Defenders of movie adaptations say, "The book is still on the shelf." That's about the most useless answer that could possibly be made. It doesn't matter where the book is, if the movie is in the head. The book is doing no good on the shelf unless somebody takes it down and reads it, and they won't read it if they think they already know what's in it because they've seen the movie. How shocked are people on first encountering Shelley's Frankenstein at how unlike the 1931 movie it is? How often do people get basic facts about the books The Wizard of Oz - The Wonderful Wizard of Oz, actually - or even The Princess Bride wrong because they got them from the movie? It's happened with Tolkien too. The frequency with which I read Sauron described as an impotent, helpless eyeball - he's supposed to be a powerful, threatening menace! The story doesn't work if he isn't!
It wouldn't be so bad if we could wall the movies and other media adaptations off. They do their thing over there, the book does its thing over here, all is peaceful. One can shuttle between them if one wants, and not if one doesn't. The movie defenders imply that. If one complains about differences, they say "movies are different from books." Fine, then, let them be different.
But that doesn't happen. The media keeps colonizing. You can't avoid the colonization. At Oxonmoot last week talk of The Rings of Power was frequent - a series that, whatever its virtues, is completely unlike Tolkien in tone, in style, in content, in fact in everything except a few character names. Surely that's not enough to fool Tolkienists into accepting it as an allied work. But apparently it is.
The proof came in the foreword to a new book, Tolkien in the Twenty-First Century: The Meaning of Middle-Earth Today by Nick Groom. My friend CFH, one of the few really sensitive to this issue, alerted me to this. Groom writes,
In contrast, Twenty-First-Century Tolkien takes as its starting point the Tolkien phenomenon today: a multi-media mix and fix of literature, art, music, radio, cinema, gaming, fandom, and popular culture - a never-ending Middle-Earth. We cannot return to a purely literary Middle-Earth independent of, primarily, Sir Peter Jackson's extraordinary films. We should therefore accept that any assessment of newly published works drawn from the Tolkien archives - as well as new adaptations of his tales and imagined histories - are inevitably going to be deeply coloured by the multifaceted twenty-first-century Tolkien 'industry', for want of a better term.So there it is: as far as Groom is concerned, you can't just read the book any more. You can't take it down from the shelf and ignore the movie: the movie you will always have with you. It's even appropriated the name of Tolkien, though Tolkien had nothing to do with any of this: he just wrote the book.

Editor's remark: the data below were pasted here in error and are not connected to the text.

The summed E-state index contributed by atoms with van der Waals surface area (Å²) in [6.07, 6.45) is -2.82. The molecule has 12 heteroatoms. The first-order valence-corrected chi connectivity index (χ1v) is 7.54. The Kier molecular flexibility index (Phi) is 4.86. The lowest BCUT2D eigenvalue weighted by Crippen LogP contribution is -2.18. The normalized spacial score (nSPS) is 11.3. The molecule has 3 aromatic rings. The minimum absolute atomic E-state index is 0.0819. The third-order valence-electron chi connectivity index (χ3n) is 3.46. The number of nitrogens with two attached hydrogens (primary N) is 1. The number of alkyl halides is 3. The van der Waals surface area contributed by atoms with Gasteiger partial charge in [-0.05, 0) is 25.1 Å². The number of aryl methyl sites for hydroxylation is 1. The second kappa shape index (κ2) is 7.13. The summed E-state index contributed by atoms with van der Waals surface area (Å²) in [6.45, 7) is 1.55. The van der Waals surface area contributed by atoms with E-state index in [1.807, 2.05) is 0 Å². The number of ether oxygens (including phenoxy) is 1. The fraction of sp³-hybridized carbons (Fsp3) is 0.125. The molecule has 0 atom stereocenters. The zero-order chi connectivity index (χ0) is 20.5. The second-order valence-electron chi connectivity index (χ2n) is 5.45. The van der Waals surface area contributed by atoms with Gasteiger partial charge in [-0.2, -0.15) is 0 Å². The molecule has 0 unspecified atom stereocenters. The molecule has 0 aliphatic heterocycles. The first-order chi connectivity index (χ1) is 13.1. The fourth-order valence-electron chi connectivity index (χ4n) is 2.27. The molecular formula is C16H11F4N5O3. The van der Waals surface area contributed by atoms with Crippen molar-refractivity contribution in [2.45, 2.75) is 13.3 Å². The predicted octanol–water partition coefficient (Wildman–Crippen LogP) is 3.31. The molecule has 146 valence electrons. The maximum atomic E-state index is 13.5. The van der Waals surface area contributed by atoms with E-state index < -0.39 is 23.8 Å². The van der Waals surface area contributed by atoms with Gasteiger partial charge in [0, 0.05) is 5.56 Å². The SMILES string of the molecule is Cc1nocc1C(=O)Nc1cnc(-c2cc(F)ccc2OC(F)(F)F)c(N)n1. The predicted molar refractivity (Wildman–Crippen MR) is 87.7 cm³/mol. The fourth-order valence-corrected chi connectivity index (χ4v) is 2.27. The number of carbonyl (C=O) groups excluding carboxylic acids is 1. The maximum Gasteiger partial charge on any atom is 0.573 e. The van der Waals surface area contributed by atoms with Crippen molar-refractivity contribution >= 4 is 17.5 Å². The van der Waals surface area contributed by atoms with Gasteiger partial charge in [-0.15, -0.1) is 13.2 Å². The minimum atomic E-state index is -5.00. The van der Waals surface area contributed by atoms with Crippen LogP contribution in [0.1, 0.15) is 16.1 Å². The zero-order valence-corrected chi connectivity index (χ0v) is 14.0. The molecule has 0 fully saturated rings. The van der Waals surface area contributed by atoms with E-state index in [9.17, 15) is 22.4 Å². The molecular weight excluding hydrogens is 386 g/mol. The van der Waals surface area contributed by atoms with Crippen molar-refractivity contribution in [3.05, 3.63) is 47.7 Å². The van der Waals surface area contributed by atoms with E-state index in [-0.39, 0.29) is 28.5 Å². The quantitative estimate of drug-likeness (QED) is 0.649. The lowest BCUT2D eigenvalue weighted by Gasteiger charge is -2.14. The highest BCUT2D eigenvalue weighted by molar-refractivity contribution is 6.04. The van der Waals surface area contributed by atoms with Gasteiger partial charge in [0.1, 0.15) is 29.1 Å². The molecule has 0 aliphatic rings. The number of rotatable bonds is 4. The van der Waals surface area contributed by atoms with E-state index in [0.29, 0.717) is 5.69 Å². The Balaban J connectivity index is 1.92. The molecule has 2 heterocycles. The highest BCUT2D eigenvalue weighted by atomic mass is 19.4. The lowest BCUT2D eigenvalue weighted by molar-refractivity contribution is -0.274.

"In contrast," Groom begins: in contrast to what? To books dealing with "arcana" for the "cognoscenti," "bogged down in the minutiae," or whose "extreme erudition stifles the appreciation of the works" with their "twists and turns of invented languages."
Well, look. This is a caricature. Yes, there are books that deal with the "arcana" of the invented world, though some of them, like Robert Foster's Complete Guide to Middle-earth, are easy to use and to understand and are designed for the beginner. And many of the most devout fans of movie and media adaptations are very eager to delve into that arcana and minutiae. You won't pick up half those character-name references in Rings of Power if you don't. (Harfoots, for instance.)
As for the erudite scholarship, yes it can be boring if done poorly, but I'm impressed by how much of it is done very well. When done well enough, it bristles with mind-exploding insights. Skip the first chapter, maybe, of Tom Shippey's The Road to Middle-earth, but you can't read the rest without learning so much about Tolkien's work and what he intended to convey by writing it. In one of the few things Groom writes that I agree with, he says that if The Lord of the Rings were the simplistic story of good and evil it's sometimes charged as, we wouldn't still be reading it now, 50 years after the author's death.
And what made it last? It was the deep thought and erudition that Tolkien put in to the story, things which a fluent and captivating scholar like Shippey - or many others - can bring out for you. You don't have to be a scholar yourself to understand the basics here, and it will help your appreciation a lot.
As for what Groom wants from other books, ones which avoid details and erudition and encourage "the appreciation of the works as literature," there are those too. That's what I tried to do in my article "J.R.R. Tolkien: An Introduction to His Work" in my book Gifted Amateurs. Shippey's other Tolkien book, J.R.R. Tolkien, Author of the Century, goes into how and why Tolkien is appreciated. And Tolkien: A Cultural Phenomenon by Brian Rosebury is the best of several books which show how Tolkien is a masterful writer and fun to read. No arcana, no cognoscenti. He even, as his subtitle suggests, goes into adaptations and the wider "phenomenon," insofar as it existed 20 years ago when he wrote. Yes, Jackson is discussed. It's like an earlier version of Groom, but much better. (Judging from Groom's aggressively obnoxious foreword, and his first chapter, which is a foggily cluttered potted biography of Tolkien: that's as far as I've gotten so far.)